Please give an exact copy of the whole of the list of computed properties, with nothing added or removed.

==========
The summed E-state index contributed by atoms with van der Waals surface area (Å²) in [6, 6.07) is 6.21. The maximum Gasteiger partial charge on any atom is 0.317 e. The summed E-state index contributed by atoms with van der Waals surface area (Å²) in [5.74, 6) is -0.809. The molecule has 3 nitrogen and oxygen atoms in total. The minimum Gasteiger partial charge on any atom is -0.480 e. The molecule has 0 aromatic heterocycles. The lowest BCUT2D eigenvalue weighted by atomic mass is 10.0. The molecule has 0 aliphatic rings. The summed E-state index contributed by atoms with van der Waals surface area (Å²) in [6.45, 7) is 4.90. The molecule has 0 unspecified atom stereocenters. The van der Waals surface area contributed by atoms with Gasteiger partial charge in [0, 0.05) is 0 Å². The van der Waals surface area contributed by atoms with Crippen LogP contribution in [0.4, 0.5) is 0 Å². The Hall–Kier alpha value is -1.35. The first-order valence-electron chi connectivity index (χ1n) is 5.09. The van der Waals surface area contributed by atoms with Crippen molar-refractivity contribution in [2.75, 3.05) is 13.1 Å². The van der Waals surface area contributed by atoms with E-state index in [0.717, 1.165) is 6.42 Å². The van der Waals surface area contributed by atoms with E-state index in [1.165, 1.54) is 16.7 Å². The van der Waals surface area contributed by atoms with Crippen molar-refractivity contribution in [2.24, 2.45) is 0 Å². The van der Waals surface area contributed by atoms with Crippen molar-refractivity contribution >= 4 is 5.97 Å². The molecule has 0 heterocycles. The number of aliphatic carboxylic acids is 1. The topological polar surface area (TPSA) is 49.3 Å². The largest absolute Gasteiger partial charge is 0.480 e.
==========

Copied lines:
The summed E-state index contributed by atoms with van der Waals surface area (Å²) in [6, 6.07) is 6.21. The maximum Gasteiger partial charge on any atom is 0.317 e. The summed E-state index contributed by atoms with van der Waals surface area (Å²) in [5.74, 6) is -0.809. The molecule has 3 nitrogen and oxygen atoms in total. The minimum Gasteiger partial charge on any atom is -0.480 e. The molecule has 0 aromatic heterocycles. The lowest BCUT2D eigenvalue weighted by atomic mass is 10.0. The molecule has 0 aliphatic rings. The summed E-state index contributed by atoms with van der Waals surface area (Å²) in [6.45, 7) is 4.90. The molecule has 0 unspecified atom stereocenters. The van der Waals surface area contributed by atoms with Gasteiger partial charge in [0, 0.05) is 0 Å². The van der Waals surface area contributed by atoms with Crippen LogP contribution in [0.4, 0.5) is 0 Å². The Hall–Kier alpha value is -1.35. The first-order valence-electron chi connectivity index (χ1n) is 5.09. The van der Waals surface area contributed by atoms with Crippen molar-refractivity contribution in [2.75, 3.05) is 13.1 Å². The van der Waals surface area contributed by atoms with E-state index in [0.717, 1.165) is 6.42 Å². The van der Waals surface area contributed by atoms with E-state index in [1.165, 1.54) is 16.7 Å². The van der Waals surface area contributed by atoms with Crippen molar-refractivity contribution in [2.24, 2.45) is 0 Å². The van der Waals surface area contributed by atoms with Crippen molar-refractivity contribution >= 4 is 5.97 Å². The molecule has 0 heterocycles. The number of aliphatic carboxylic acids is 1. The topological polar surface area (TPSA) is 49.3 Å². The largest absolute Gasteiger partial charge is 0.480 e.